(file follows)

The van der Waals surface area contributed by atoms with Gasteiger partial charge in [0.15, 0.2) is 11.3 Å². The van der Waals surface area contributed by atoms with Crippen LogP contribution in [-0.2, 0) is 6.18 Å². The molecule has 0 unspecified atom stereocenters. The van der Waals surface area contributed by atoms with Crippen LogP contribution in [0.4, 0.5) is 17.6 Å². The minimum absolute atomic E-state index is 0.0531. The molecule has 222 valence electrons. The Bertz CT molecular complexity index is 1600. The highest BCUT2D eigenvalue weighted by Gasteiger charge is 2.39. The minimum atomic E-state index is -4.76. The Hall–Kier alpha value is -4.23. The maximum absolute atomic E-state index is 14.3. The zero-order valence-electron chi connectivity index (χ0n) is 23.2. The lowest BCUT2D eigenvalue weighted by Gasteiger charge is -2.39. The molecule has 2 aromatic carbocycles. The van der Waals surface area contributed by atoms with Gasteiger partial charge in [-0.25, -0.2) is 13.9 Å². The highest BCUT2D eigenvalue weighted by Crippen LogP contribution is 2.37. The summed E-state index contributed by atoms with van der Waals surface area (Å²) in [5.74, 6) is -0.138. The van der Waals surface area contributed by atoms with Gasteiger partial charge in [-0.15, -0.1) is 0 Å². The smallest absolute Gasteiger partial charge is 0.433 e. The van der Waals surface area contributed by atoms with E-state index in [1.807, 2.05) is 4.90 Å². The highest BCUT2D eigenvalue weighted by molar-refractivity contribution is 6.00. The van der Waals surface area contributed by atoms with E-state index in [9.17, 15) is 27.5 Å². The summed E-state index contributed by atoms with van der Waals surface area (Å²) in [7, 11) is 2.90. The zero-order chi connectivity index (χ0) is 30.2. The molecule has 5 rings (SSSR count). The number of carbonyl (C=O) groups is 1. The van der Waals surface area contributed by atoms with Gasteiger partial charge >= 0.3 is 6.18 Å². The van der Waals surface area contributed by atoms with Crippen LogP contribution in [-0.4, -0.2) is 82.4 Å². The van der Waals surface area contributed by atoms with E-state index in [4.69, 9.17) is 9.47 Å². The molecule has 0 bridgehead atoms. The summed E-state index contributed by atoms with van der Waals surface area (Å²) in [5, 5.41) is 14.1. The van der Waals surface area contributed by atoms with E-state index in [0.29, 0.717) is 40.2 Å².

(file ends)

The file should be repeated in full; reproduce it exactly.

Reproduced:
The van der Waals surface area contributed by atoms with Gasteiger partial charge in [0.15, 0.2) is 11.3 Å². The van der Waals surface area contributed by atoms with Crippen LogP contribution in [-0.2, 0) is 6.18 Å². The molecule has 0 unspecified atom stereocenters. The van der Waals surface area contributed by atoms with Crippen LogP contribution in [0.4, 0.5) is 17.6 Å². The minimum absolute atomic E-state index is 0.0531. The molecule has 222 valence electrons. The Bertz CT molecular complexity index is 1600. The highest BCUT2D eigenvalue weighted by Gasteiger charge is 2.39. The minimum atomic E-state index is -4.76. The Hall–Kier alpha value is -4.23. The maximum absolute atomic E-state index is 14.3. The zero-order valence-electron chi connectivity index (χ0n) is 23.2. The lowest BCUT2D eigenvalue weighted by Gasteiger charge is -2.39. The molecule has 2 aromatic carbocycles. The van der Waals surface area contributed by atoms with Gasteiger partial charge in [-0.25, -0.2) is 13.9 Å². The highest BCUT2D eigenvalue weighted by Crippen LogP contribution is 2.37. The summed E-state index contributed by atoms with van der Waals surface area (Å²) in [5.74, 6) is -0.138. The van der Waals surface area contributed by atoms with Gasteiger partial charge in [-0.15, -0.1) is 0 Å². The smallest absolute Gasteiger partial charge is 0.433 e. The van der Waals surface area contributed by atoms with E-state index in [1.807, 2.05) is 4.90 Å². The highest BCUT2D eigenvalue weighted by molar-refractivity contribution is 6.00. The van der Waals surface area contributed by atoms with E-state index in [9.17, 15) is 27.5 Å². The summed E-state index contributed by atoms with van der Waals surface area (Å²) in [7, 11) is 2.90. The zero-order chi connectivity index (χ0) is 30.2. The molecule has 5 rings (SSSR count). The number of carbonyl (C=O) groups is 1. The van der Waals surface area contributed by atoms with Gasteiger partial charge >= 0.3 is 6.18 Å². The van der Waals surface area contributed by atoms with Crippen LogP contribution in [-0.4, -0.2) is 82.4 Å². The van der Waals surface area contributed by atoms with E-state index in [4.69, 9.17) is 9.47 Å². The molecule has 0 bridgehead atoms. The summed E-state index contributed by atoms with van der Waals surface area (Å²) in [5, 5.41) is 14.1. The van der Waals surface area contributed by atoms with E-state index in [0.29, 0.717) is 40.2 Å².